Second province in South Africa switches off analogue TV

Communications minister Khumbudzo Ntshavheni oversaw the switch-off of the last analogue TV transmitter in the Northern Cape today.

The successful migration from analogue to digital television means that Northern Cape (and Free State) residents will require a digital set-top box (decoder) or a TV with a digital terrestrial television (DTT) tuner to receive free-to-air broadcasting.

The Northern Cape is the second South African province to completely switch off its analogue television transmitters, with the Free State migrating to digital television earlier this week.

According to Ntshavheni, the plan is to decommission all analogue transmitter sites by 31 January 2022.

As of Wednesday, 24 November, Sentech had switched off 113 of the SABC’s 288 analogue sites, all 84 of M-Net’s old sites, and four of E-tv’s 95 sites.

E-tv has threatened legal action over the planned switch-off schedule, saying that many of its viewers could be cut off from broadcasts. E-tv owner eMedia is concerned that this could slash its advertising revenue in the short term.

According to Ntshavheni, the Department of Communications and Digital Technologies plans to finalise the complete switch off ahead of the date President Cyril Ramaphosa announced in his State of the Nation address — 31 March 2022.

However, E-tv owner eMedia would like the switch-off timeline expanded to 15–18 months.

Khumbudzo Ntshavheni switching off the last analogue television transmitter in the Northern Cape

Ntshavheni said that the government has stepped up DTT installer capacity.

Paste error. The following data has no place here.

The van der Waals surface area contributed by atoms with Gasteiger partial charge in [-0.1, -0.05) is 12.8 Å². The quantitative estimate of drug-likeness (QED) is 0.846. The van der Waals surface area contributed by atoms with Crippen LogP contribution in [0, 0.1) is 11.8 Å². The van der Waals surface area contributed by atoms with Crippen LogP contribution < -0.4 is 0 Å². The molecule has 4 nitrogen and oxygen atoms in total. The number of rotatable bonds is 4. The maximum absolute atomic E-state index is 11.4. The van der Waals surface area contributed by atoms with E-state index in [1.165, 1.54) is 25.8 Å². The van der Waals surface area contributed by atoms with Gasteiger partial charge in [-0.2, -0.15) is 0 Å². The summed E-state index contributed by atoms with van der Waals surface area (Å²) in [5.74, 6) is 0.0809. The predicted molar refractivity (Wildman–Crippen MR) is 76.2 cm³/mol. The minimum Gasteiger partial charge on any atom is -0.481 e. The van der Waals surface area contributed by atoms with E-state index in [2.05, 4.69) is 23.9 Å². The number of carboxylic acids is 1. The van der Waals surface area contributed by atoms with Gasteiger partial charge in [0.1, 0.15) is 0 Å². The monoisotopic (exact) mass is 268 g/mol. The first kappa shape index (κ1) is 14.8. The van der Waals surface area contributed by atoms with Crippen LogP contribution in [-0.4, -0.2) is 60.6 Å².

“Sentech’s installer capacity for the remaining provinces has been created, and this will intensify installations in the following months,” she stated.

“In Limpopo and Mpumalanga, we are fully ramped up, and we are on track [with the plan] as well.”

“We are commencing with Gauteng, Eastern Cape, KwaZulu-Natal, and the Western Cape in terms of the installations,” she added.

Regarding E-tv’s concerns that many needy households would lose access to free-to-air broadcasts, Ntshavheni said that most indigent homes that qualified for set-top boxes were already watching a digital signal.

“11 million South Africans are already watching TV through satellite, and others are watching TV through DTT-compliant TV sets,” she stated.

“This digital migration is not starting today. The message has gone across,” she added.

Ntshavheni further emphasised that the government had received assurances from STB manufacturers that they had sufficient capacity to satisfy the digital decoder demand in South Africa.

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Second province in South Africa switches off analogue TV